The tweet above can very easily apply to any profession, but for the purpose of this post, I will be limiting the discussion to the medical profession. I am of the opinion that many untrained people who google symptoms they may have are doing a lot of disservice to themselves. This excludes people who have been given a diagnosis by a physician.
It is very much encouraged that you google a diagnosis to become more knowledgeable about it. Make it a habit to ask your doctors exactly what you are being treated for, this knowledge and subsequent informed research will be beneficial to both you and the doctor in effectively managing the condition.
Googling your symptoms simply returns the most popular results clicked on for the keywords you have typed in. Google, at the moment, doesn’t have the ability to clinically reason out symptoms to return the most likely clinical diagnosis.
Try this, google ‘fever headache and body aches’ from a location in Nigeria. The results you will get up to the tenth possibility will not include malaria. Mind you, this is the most likely diagnosis for anyone with these symptoms in a malaria-endemic region like ours. The results the search engine returns will include things like flu and some viral hemorrhagic fevers. The flu is very common in the West and they have wider internet access than us, hence, the search engine produces the most commonly clicked results in its repository.
Look at this tweet by @_alycetaye!
A doctor spends 6 to 7 years in medical school understanding how the human body works and the common disease conditions in the society where they are being trained. So, a doctor who wishes to practice in a country other than that in which he trained would have to be licensed by the medical licensing board of the intended country. This is done to ensure that the doctor is familiar with the common conditions in that environment.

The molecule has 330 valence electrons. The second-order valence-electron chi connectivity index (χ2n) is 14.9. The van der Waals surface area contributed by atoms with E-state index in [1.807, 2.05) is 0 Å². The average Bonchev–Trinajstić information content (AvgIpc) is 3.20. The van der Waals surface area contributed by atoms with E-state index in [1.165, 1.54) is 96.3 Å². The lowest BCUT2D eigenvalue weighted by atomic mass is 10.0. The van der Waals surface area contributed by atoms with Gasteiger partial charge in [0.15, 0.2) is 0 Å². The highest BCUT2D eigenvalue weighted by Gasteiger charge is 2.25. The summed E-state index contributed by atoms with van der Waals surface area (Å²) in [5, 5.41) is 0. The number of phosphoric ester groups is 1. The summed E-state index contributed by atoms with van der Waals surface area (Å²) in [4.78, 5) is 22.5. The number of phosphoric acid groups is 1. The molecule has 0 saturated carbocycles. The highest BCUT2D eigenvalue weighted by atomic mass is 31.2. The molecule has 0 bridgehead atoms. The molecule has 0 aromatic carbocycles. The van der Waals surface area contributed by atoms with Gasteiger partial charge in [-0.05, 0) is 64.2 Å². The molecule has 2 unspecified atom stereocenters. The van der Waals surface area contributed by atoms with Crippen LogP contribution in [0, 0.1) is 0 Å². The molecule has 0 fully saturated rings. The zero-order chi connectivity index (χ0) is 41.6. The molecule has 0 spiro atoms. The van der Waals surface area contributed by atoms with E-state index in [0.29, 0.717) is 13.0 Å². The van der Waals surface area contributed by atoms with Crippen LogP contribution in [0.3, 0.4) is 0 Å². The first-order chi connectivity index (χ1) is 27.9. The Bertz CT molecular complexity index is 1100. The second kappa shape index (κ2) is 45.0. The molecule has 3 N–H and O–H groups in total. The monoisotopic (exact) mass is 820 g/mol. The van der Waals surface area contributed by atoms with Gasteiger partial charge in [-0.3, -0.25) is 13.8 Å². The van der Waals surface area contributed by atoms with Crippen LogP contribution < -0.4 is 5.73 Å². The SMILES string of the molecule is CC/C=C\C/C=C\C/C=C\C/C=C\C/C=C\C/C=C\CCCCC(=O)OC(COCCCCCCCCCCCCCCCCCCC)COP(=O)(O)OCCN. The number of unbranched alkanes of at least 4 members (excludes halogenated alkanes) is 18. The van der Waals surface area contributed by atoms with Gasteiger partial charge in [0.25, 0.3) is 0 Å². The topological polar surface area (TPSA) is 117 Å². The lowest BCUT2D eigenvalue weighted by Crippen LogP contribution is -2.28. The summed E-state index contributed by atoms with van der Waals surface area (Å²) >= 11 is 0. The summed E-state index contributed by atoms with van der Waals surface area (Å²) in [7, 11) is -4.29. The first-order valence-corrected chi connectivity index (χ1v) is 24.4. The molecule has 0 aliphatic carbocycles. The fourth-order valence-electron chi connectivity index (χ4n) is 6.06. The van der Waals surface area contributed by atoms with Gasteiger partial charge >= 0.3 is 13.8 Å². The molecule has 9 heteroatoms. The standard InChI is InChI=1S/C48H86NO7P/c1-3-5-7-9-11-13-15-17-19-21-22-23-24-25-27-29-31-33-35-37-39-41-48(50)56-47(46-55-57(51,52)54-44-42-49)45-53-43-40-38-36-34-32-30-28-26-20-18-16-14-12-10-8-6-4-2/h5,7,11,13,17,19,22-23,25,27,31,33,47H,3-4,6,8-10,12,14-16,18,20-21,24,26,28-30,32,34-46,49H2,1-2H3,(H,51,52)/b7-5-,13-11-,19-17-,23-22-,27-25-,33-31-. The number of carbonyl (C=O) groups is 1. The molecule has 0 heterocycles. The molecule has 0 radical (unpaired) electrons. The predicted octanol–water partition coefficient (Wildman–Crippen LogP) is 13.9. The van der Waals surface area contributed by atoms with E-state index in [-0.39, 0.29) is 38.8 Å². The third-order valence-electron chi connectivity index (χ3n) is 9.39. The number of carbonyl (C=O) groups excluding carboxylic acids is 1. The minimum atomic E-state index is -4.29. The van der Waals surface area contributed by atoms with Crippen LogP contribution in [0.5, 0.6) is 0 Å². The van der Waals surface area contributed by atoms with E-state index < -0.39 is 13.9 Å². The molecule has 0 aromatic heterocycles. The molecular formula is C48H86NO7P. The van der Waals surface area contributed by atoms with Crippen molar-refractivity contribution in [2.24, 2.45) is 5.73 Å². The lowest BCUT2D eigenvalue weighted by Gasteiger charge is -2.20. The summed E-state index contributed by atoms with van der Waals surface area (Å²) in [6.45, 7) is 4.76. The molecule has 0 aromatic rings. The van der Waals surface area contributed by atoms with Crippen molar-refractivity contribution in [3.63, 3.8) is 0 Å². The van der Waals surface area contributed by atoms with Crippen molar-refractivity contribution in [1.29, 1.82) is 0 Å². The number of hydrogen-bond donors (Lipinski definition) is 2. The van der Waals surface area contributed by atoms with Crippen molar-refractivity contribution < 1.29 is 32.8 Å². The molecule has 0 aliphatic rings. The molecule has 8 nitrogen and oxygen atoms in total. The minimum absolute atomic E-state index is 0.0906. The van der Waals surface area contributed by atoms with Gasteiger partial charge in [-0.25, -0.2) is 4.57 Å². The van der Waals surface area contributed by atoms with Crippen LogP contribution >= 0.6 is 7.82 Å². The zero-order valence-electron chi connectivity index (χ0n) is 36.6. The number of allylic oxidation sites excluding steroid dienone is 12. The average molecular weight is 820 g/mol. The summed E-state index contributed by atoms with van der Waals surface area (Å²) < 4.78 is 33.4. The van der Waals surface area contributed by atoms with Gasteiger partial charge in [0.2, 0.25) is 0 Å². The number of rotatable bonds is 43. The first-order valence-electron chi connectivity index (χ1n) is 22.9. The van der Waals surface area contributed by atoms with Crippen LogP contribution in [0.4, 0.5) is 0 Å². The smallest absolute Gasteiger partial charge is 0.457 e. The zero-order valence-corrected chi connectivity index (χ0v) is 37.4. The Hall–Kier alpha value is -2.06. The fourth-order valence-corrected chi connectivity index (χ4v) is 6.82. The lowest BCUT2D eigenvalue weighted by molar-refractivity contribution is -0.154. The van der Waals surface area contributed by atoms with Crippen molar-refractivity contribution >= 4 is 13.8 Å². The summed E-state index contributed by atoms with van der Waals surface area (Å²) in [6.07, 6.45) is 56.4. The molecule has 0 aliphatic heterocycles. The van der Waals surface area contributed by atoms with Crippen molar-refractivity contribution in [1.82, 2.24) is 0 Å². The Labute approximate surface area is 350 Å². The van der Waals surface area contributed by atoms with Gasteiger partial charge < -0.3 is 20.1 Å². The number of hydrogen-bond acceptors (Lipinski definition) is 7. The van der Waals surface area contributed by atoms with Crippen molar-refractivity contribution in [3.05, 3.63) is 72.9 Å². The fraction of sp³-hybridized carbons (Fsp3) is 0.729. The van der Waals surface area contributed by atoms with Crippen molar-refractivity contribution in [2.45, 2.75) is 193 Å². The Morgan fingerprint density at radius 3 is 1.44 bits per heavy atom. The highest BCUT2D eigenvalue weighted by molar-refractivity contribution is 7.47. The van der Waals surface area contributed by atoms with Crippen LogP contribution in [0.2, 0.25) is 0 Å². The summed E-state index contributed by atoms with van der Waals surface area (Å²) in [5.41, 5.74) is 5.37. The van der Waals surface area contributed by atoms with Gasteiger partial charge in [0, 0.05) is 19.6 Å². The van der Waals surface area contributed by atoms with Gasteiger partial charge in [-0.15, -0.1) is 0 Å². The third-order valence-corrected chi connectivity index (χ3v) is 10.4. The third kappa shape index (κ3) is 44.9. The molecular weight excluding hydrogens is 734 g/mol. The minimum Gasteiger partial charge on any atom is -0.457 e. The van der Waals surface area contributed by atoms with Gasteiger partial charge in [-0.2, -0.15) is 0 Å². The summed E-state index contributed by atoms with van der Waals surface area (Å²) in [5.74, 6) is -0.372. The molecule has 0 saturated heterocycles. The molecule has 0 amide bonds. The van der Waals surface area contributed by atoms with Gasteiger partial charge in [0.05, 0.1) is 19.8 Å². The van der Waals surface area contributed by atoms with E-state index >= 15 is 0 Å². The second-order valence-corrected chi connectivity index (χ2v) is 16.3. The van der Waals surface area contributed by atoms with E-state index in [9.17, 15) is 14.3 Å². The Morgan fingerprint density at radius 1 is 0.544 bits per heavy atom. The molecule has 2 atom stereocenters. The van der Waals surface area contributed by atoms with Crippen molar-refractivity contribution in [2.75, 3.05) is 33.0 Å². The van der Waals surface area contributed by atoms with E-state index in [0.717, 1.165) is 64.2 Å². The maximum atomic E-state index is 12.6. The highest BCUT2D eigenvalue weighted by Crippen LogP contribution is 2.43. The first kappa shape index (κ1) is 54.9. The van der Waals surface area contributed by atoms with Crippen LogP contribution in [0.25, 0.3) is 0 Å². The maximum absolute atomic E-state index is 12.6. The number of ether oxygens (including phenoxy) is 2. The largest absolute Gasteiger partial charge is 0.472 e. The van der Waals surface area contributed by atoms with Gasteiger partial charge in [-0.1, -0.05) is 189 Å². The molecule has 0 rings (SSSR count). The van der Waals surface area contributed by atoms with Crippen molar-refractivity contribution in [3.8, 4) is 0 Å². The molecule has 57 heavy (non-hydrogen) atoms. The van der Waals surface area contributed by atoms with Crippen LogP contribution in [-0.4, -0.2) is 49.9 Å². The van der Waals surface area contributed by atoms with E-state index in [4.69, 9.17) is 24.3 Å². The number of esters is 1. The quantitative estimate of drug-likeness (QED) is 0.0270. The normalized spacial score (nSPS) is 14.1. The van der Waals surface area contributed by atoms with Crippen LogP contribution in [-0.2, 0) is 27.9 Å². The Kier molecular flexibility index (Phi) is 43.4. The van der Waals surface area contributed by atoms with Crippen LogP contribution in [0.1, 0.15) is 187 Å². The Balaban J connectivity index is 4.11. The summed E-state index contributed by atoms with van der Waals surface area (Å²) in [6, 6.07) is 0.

This acquired knowledge by physicians makes it possible for them to sieve through a number of search results and academic papers, written in technical language, to get an answer for you.
A few of my colleagues report being somewhat shy to use Google while consulting. The reason for this is not far-fetched as we have been trained in medical school to pack a lot of information in our head and regurgitate them when needed.
In truth, a doctor cannot have all the information in the world at their fingertips. In fact, they should be open to checking up information as the need arises, to avoid errors. However, every doctor needs to clearly understand the normal workings of the body and common disease conditions (and indeed they do), so they are able to build on this existing knowledge.
For something like drug dosages and side effects of drugs, I often resort to the online version of EMDEX (a drug prescribing book), as I do not have the hard copy. A lot of the times, when I get a weird complaint from my patients who are on certain drugs, I am quick to whip out my computer and Google together with them to find out the side effects of the drug they are currently taking and if it has any association with the symptoms they may be having.
When starting out as a young doctor, there are a lot of things one has to learn on the go and it will be a good idea to work under reasonable supervision for the first two years of practice. Also, Google is a very close friend to run to in times of diagnostic dilemmas. Another viable option will be having a group of colleagues to run cases by, as some of them may have come across a similar condition.
Finally, Googling medical symptoms more often than not heightens your anxiety and you most likely get an exaggerated and/or incorrect diagnosis.
The people who have the license to practice medicine are in the best position to use Google to your benefit. Devolve that responsibility to them.